Originally published in CNN.com
Two bomb attacks in 24 hours — one of them involving an 11-year-old female bomber — killed dozens of people and wounded more than 120 others in the Nigerian cities of Yola and Kano, authorities said.
At least 31 people were killed and 72 others injured in a bomb blast Tuesday evening in the northeastern city of Yola, Aliyu Maikano, a local Red Cross official, said.
It was not clear whether the blast was from a planted device or the work of a suicide bomber, according to reports.
An official from the National Emergency Management Agency (NEMA), Sa’ad Bello, gave a slightly higher toll of 32 dead and 80 injured, while hospital officials gave newspapers an even higher total.
Roughly 400 miles to the northwest, in Kano, two bombings killed 15 people and injured at least 123 in a mobile phone market, Kano state police commissioner Muhammad Musa Katsina said.
‘The most deadly terrorist group in the world’
The two bombers, who Katsina said were females ages 11 and 18, blew themselves up at about 4 p.m. local time, during the peak of trading, he said. A minivan carrying four other children believed to be bombers dropped the girls off, he said.
Police searching for the minivan set up checkpoints around the city and along its outskirts. Armed policemen conducted searches on motorists entering the city.
No group has claimed responsibility for the attack, but Boko Haram, a militant Islamist group, is the prime suspect. The terrorist outfit hit the same market in January 2012, killing 185 people in bomb and gun attacks there.
Boko Haram, which operates mainly in Nigeria, has become the most deadly terrorist group in the world, according to the Global Terrorism Index 2015, compiled by the Institute for Economics and Peace. Boko Haram has pledged allegiance to ISIS.
“Also notable over the past year is the major intensification of the terrorist threat in Nigeria,” the report said. “The country witnessed the largest increase in terrorist deaths ever recorded by any country, increasing by over 300% to 7,512 fatalities.”
Tuesday evening’s explosion ripped through the crowded Tipper Garage in the Jambutu area of the city at about 7:48 pm, shortly after evening prayers, Maikano said. The blast came almost a month after a deadly mosque attack in the same area.
“I cannot say how many people died in the explosion, but human parts littered the place. It happened when traders were closing shop for the day,” a resident identifying himself only as Mustapha told the Nigerian newspaper, Punch.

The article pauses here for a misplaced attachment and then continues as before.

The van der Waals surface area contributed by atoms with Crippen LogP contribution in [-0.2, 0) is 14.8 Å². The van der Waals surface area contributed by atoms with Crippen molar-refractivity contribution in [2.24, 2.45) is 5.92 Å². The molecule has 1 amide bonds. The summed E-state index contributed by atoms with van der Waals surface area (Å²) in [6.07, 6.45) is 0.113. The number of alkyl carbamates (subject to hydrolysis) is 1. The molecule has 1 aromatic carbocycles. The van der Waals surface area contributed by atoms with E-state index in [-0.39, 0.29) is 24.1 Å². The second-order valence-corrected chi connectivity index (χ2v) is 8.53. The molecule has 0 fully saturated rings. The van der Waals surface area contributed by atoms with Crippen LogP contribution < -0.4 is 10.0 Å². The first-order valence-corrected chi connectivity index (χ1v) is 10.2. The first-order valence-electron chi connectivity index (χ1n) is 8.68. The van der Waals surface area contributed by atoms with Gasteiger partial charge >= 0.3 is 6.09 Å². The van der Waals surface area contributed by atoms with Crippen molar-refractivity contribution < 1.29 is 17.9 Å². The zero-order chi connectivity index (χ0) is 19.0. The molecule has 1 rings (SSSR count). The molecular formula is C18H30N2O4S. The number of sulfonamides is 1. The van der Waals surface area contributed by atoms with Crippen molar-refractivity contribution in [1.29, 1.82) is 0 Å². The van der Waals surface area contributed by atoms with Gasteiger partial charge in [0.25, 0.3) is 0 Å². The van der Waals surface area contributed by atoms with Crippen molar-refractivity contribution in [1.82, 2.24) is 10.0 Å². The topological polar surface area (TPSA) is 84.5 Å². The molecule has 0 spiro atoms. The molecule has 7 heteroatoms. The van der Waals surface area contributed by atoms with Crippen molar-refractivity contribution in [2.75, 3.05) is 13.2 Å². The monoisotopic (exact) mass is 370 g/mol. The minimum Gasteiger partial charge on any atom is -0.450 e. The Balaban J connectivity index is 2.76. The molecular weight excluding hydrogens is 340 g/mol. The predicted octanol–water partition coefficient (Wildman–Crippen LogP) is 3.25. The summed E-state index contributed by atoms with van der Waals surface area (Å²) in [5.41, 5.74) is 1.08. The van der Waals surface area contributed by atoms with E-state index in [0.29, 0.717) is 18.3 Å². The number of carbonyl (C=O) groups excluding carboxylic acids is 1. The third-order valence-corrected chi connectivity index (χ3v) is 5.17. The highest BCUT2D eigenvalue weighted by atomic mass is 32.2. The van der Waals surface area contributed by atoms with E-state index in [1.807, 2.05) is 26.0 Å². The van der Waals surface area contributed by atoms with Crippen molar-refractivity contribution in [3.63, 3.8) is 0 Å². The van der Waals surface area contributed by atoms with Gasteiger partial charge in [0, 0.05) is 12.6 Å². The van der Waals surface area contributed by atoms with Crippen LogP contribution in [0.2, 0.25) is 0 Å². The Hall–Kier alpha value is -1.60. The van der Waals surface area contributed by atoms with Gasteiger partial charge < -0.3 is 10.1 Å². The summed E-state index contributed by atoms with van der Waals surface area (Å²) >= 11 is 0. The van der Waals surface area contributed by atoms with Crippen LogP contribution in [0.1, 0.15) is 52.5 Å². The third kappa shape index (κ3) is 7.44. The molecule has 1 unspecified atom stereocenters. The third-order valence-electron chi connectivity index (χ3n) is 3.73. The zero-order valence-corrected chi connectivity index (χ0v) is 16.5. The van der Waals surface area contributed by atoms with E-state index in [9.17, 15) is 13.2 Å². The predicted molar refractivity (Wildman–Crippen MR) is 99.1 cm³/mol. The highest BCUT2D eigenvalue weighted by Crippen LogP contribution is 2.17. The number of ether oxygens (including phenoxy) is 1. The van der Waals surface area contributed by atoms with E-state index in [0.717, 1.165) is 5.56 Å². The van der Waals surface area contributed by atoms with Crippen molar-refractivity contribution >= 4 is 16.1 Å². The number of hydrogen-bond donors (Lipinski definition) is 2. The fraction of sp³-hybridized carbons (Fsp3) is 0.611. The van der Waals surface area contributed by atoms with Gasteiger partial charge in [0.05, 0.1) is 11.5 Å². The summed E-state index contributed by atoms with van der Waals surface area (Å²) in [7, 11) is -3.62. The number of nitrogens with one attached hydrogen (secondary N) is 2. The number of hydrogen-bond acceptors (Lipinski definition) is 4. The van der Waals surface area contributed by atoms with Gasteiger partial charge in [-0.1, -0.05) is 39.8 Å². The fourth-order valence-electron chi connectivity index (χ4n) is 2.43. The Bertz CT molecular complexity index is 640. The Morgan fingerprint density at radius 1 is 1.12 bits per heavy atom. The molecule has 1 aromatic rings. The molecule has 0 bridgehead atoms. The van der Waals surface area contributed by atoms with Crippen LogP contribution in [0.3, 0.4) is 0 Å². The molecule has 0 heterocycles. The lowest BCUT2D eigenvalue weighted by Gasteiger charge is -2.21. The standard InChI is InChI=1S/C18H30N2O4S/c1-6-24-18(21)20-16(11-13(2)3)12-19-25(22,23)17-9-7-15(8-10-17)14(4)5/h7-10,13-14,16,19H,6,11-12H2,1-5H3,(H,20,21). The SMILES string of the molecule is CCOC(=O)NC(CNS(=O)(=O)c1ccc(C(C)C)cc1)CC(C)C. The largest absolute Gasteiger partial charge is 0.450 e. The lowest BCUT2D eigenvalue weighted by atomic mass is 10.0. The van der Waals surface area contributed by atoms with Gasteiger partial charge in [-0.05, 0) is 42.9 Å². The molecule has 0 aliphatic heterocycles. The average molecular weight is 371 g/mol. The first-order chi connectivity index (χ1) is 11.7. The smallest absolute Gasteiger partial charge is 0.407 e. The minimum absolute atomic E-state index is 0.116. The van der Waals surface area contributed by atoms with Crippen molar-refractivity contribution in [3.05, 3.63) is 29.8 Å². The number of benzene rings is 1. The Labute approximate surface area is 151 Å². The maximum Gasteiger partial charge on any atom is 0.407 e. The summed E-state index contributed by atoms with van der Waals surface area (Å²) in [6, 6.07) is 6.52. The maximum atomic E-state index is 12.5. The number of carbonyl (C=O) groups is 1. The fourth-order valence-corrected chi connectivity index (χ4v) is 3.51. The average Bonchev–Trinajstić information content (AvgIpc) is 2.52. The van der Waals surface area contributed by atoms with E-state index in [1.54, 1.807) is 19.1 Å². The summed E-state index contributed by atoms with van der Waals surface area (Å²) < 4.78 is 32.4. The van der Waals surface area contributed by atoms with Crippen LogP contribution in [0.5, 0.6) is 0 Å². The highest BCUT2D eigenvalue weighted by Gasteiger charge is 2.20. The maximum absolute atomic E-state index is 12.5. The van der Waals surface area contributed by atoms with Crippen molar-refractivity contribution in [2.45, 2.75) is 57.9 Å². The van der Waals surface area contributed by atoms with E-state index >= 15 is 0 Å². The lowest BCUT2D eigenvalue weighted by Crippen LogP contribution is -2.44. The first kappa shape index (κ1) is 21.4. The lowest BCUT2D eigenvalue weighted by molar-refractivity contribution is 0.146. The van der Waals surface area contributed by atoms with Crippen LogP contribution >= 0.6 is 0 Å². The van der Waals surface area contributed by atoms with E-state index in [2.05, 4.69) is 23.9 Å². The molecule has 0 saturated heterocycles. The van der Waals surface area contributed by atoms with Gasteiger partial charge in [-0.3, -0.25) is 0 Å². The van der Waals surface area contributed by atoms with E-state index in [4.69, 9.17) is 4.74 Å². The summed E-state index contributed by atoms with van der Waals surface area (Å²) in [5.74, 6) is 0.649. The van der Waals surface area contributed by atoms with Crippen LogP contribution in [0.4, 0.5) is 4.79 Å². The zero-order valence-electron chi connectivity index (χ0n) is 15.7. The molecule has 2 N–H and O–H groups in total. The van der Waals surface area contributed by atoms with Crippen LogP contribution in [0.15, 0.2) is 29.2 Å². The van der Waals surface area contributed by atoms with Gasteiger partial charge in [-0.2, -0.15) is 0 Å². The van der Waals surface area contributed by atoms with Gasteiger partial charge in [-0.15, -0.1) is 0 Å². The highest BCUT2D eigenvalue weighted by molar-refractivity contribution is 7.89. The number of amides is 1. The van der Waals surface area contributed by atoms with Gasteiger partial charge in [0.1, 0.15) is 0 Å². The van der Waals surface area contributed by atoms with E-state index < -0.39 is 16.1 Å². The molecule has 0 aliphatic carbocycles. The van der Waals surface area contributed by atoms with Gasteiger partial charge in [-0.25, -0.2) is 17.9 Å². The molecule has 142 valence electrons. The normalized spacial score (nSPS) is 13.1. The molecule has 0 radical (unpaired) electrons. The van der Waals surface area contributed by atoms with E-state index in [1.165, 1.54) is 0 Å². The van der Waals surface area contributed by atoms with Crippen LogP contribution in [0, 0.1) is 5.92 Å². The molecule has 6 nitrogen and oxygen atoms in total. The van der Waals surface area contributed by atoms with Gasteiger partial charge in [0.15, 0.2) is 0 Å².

The area houses a livestock market, an open-air restaurant and a mosque. The explosion happened as traders were leaving the mosque and others were eating at the restaurant.
Relatives of those who worked in the area converged on Specialist Hospital Yola to determine whether their loved ones had been admitted, according to state-run Nigerian media.
“Since I did not see my brother who was selling sugar cane at the scene of the incident, I have no option but to come to the mortuary,” a man named Adamu told the News Agency of Nigeria.
The hospital had received 29 bodies from the explosion, chief medical director Bala Sa’id told NAN. Thirty people, including six women and eight children, had been admitted with injuries, he said.
The Yola Federal Medical Centre received 37 injured people and four bodies, spokesperson Malam Adamu Dodo said, according to NAN.
Nigerian President Muhammadu Buhari visited Yola five days ago to present medals to soldiers fighting Boko Haram militants, as well as a camp for people displaced by the conflict. Buhari declared that the terror organization was close to defeat, according to the Daily Independent, an Ogba-based newspaper.
Buhari urged soldiers “to remain vigilant, alert and focused to prevent Boko Haram from sneaking into our communities to attack soft targets,” the paper reported.
No one has yet claimed responsibility for the blast, but clearly, experts on the group believe Boko Haram operatives should top the list of primary suspects.
“Boko Haram has always shown the intent and operational capacity to carry out attacks such as these,” said Ryan Cummings, chief Africa analyst for the crisis managment company, red24. “Yola has traditionally been an operational stronghold of the group and they have also had an established presence in Kano for some time. Can we draw parallels to what is going on in Paris and this? Likely. Boko Haram is likely to take advantage of the public relations aspect to gain some attention through attacks in its own territory.”